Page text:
Sensitivity to 35% Carbon Dioxide in Patients With Generalized Anxiety Disorder
J Clin Psychiatry 1999;60:379-384
© Copyright 2014 Physicians Postgraduate Press, Inc.
Purchase This PDF for $40.00
If you are not a paid subscriber, you may purchase the PDF.
(You'll need the free Adobe Acrobat Reader.)
Receive immediate full-text access to JCP. You can subscribe to JCP online-only ($86) or print + online ($156 individual).
With your subscription, receive a free PDF collection of the NCDEU Festschrift articles. Hurry! This offer ends December 31, 2011.
If you are a paid subscriber to JCP and do not yet have a username and password, activate your subscription now.
As a paid subscriber who has activated your subscription, you have access to the HTML and PDF versions of this item.
Click here to login.
Did you forget your password?
Still can't log in? Contact the Circulation Department at 1-800-489-1001 x4 or send email
Background: Panic disorder and generalized anxiety disorder (GAD) are both characterized by severe anxiety, but there is evidence that indicates a qualitative difference between these 2 anxiety disorders. To investigate the specificity of the association between carbon dioxide (CO2) hypersensitivity and panic disorder and the possible relationships between panic disorder and GAD, the responses to inhalation of a gas mixture of 35% CO2 and 65% oxygen (O2) were assessed.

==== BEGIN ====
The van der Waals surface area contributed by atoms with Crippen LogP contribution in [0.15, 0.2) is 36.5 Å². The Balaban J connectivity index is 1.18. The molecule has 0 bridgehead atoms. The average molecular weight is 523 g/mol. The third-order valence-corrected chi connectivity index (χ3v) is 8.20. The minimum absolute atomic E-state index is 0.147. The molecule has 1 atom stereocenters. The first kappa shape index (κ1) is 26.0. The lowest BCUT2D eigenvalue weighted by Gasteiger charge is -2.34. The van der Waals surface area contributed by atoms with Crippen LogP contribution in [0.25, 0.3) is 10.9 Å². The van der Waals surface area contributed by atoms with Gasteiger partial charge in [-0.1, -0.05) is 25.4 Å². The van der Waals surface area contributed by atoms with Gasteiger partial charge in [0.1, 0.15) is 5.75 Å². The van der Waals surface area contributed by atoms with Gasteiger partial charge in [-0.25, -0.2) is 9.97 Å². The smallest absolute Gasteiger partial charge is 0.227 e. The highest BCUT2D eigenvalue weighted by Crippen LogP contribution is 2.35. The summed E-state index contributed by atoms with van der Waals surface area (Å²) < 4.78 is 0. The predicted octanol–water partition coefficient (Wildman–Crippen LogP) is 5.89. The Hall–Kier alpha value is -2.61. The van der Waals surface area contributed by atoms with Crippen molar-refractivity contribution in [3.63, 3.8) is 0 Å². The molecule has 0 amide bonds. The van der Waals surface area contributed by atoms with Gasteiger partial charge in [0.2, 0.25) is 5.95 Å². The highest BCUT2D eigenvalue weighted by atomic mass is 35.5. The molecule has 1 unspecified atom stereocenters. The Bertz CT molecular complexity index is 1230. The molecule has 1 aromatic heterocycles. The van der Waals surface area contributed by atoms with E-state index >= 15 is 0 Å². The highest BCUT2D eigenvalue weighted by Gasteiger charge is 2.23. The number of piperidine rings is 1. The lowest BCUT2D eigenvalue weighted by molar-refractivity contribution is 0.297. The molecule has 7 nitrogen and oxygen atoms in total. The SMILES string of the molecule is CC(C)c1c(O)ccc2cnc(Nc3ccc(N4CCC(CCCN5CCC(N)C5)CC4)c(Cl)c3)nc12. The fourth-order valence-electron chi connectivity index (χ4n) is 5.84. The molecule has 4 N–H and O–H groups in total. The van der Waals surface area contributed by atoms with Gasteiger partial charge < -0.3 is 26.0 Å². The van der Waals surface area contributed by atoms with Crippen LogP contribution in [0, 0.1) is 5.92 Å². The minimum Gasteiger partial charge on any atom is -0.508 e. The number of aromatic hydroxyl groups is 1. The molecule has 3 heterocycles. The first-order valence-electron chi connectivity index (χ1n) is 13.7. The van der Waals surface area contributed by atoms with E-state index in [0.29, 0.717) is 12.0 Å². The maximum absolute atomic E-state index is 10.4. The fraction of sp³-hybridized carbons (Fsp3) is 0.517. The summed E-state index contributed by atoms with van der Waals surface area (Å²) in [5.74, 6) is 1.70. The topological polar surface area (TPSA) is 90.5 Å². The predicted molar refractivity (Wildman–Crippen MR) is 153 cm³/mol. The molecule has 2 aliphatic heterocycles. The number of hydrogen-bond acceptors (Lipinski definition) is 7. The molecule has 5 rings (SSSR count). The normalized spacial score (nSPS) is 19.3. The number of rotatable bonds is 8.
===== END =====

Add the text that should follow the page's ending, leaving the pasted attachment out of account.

Method: Fifteen patients with panic disorder, 13 patients with GAD, and 10 patients with comorbid GAD and panic disorder according to a consensus diagnosis using Diagnostic Interview Schedule Version III-R (DIS-R) and DSM-IV criteria, and 12 healthy controls inhaled 2 vital capacities: 1 of 35% CO2 and 1 of compressed air. A double-blind, randomized, crossover design was used.
Results: GAD patients showed reactions to 35% CO2 that were similar to those of healthy controls and significantly weaker than that of panic disorder patients. Patients with comorbid panic disorder and GAD had anxiogenic reactions similar to those of subjects with panic disorder.
Conclusion: The results of the present study support the idea that panic disorder and GAD are separate disorders that have at least some differences in pathogenetic mechanisms and suggest that the 35% CO2 test might be a valid tool for discriminating between these 2 disorders.